Summer Olympics

Olympic runners compete during the 10,000 meters race in Tokyo. In ancient times, running was likely used to push animals to exhaustion during hunting.

Five Ways Humans Evolved to Be Athletes

An archaeologist explores how our prowess in sport has deep roots in evolution

Will an American athlete from the Tokyo Games grab gold and become the next to be featured on the cover of Wheaties?

The Tokyo Olympics

How Wheaties Became the 'Breakfast of Champions'

Images of Olympians and other athletes on boxes helped the cereal maintain a competitive edge

Interest in gymnastics soared during the Cold War, when the Olympics emerged as a cultural battleground for Western and Eastern nations.

The Tokyo Olympics

A History of Gymnastics, From Ancient Greece to Tokyo 2020

The beloved Olympic sport has evolved drastically over the past 2,000 years

A mural in Munich's former Olympic Village features Otl Aicher's pictograms.

The Tokyo Olympics

This Graphic Artist's Olympic Pictograms Changed Urban Design Forever

Having lived through Germany's Nazi regime, Otl Aicher went on to pioneer democratic design

Team USA Stamps

Smithsonian Voices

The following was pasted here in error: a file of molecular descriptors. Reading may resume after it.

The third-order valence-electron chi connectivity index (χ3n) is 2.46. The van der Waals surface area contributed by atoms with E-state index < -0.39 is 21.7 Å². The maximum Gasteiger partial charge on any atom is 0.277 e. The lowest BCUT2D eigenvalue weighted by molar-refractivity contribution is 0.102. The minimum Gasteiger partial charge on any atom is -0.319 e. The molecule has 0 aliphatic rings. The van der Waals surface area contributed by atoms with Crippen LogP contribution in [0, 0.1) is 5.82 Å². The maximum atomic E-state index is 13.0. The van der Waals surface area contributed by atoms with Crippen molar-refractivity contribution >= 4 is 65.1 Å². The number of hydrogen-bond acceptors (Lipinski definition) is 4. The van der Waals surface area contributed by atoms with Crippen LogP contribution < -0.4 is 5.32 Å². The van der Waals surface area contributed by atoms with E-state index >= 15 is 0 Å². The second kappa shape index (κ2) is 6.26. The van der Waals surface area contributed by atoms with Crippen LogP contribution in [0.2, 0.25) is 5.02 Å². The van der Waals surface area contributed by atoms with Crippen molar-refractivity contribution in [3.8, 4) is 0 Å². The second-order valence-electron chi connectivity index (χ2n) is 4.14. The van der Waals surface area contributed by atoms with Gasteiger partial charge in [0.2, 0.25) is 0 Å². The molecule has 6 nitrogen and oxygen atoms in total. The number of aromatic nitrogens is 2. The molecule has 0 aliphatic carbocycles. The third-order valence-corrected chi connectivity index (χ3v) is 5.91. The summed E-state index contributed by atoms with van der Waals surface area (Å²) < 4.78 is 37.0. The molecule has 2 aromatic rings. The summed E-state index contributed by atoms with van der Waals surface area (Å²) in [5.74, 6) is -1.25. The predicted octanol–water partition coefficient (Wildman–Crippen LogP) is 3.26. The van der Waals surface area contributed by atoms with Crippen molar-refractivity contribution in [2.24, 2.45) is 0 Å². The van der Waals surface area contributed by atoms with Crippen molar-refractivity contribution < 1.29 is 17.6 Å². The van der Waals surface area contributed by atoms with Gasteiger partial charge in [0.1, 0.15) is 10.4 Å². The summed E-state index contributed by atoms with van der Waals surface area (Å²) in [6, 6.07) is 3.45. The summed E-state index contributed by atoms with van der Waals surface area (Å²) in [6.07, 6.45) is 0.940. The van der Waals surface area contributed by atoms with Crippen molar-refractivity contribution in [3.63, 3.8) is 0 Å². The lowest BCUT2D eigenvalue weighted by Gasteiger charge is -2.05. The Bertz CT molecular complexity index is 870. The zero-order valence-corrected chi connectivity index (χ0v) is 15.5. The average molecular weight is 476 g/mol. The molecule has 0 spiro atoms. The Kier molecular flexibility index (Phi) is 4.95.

The Science Behind a Faster, Higher, Stronger Team U.S.A.

The unsung heroes behind the Summer Olympics are the scientists and engineers whose inventions and innovations help athletes

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The Tokyo Olympics

The Tokyo Summer Olympics: Smithsonian's Guide to the Games

Prepare yourself for the Tokyo Olympics with this comprehensive guide to the history, science, arts and thrills of the worldwide celebration

The blanket toss is one of the many events that occur during the annual World Eskimo Indian Olympics in Fairbanks, Alaska.

The Tokyo Olympics

For 60 Years, Indigenous Alaskans Have Hosted Their Own Olympics

Athletes at the World Eskimo-Indian Olympics in Fairbanks test their mettle in events like the blanket toss, knuckle hop and ear pull

Babe Didrickson’s brash behavior along with her decorated athleticism (above: second from right in the 80-meter hurdle) challenged every imagined ideal for a woman athlete in the 1930s.